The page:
Lindsey Stone Inspires Facebook Rage With Distasteful Arlington National Cemetary Photo

Posted on by Timothy Martell
Categories: Online Reputation Management, Socially Irresponsible Tagged: , , , , ,

Over the last couple of days, a major controversy has been brewing regarding a specific Facebook post made by a woman by the name of Lindsey Stone, and the online reputation management of the company that employs her. If you haven’t heard this story yet, no doubt you will soon find it hard to ignore. The controversy surrounding Lindsey started when she posted a picture of herself on Facebook. In the photo Lindsey is standing at the Tomb of the Unknown Soldier at Arlington National Cemetery, she is pretending to yell and flipping off the camera, in front of a sign which reads “Silence and Respect.” The photo was taken by a coworker of hers while the two were on a work-paid trip in October, and has since gone viral as concerned citizens and veterans alike have criticized her for her insensitivity.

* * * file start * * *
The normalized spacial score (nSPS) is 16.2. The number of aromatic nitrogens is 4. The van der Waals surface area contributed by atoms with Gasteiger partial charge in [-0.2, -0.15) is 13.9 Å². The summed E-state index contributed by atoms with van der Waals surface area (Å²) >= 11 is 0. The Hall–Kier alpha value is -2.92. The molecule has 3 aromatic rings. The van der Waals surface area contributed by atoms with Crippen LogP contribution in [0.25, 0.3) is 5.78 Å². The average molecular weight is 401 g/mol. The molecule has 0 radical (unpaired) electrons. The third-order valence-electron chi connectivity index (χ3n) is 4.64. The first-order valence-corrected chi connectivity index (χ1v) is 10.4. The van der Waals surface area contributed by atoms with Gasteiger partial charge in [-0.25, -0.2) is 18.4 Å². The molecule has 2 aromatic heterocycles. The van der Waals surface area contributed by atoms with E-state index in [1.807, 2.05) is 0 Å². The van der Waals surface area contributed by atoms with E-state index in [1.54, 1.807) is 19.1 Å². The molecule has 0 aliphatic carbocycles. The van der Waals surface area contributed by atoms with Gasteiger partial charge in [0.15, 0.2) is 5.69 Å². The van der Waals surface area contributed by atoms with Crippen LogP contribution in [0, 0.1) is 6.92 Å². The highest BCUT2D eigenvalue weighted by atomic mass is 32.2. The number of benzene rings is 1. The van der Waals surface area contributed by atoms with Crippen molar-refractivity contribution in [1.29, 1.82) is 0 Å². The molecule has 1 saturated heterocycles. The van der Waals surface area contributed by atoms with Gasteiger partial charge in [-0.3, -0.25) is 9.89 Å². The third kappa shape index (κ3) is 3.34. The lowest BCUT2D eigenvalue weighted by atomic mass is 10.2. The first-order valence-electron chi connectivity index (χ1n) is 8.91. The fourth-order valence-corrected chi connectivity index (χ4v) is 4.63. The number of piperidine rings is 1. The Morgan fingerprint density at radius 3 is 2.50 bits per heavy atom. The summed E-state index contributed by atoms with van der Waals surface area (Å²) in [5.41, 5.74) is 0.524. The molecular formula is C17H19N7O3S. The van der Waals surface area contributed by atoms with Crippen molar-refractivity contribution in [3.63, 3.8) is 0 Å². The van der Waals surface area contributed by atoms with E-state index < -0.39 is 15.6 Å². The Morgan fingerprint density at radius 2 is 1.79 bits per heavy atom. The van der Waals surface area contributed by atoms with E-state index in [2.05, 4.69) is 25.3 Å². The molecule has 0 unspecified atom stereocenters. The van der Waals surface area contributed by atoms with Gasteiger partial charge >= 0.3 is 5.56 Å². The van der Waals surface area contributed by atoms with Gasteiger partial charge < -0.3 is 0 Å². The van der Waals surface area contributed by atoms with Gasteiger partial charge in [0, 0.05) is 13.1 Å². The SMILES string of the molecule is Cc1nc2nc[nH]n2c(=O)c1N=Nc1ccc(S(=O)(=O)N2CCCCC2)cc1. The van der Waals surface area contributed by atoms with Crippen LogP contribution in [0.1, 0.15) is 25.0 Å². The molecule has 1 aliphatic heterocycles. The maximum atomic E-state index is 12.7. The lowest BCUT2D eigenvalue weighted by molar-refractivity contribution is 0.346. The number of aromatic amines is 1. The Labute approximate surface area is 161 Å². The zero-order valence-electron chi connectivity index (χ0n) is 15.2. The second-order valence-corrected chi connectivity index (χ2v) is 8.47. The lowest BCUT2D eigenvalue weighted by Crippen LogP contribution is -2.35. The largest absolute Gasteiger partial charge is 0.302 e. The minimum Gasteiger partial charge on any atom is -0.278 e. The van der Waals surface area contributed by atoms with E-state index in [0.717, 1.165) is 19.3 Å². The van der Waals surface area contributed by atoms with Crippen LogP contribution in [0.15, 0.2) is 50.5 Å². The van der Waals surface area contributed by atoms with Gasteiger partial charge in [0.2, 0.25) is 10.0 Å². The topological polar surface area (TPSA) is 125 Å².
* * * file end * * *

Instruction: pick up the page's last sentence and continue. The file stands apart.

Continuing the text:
Lindsey attempted to stem the tide by posting an explanation of sorts: “Whoa whoa whoa… wait,” she wrote, “This is just us, being the douchebags that we are, challenging authority in general. Much like the pic posted the night before, of me smoking right next to a no smoking sign. OBVIOUSLY we meant NO disrespect to people that serve or have served our country.” Since then a Facebook page entitled “Fire Lindsey Stone” has gathered more than 12,000 likes to its cause and is growing exponentially every day. Lindsey and her coworker are (were?) employed by LIFE (Living Independently For Everyone, Inc.) a non-profit organization that assists people with disabilities, and the company that funded their trip to Arlington. They have since been placed on unpaid leave, and LIFE has issued a lengthy statement, part of which is detailed here: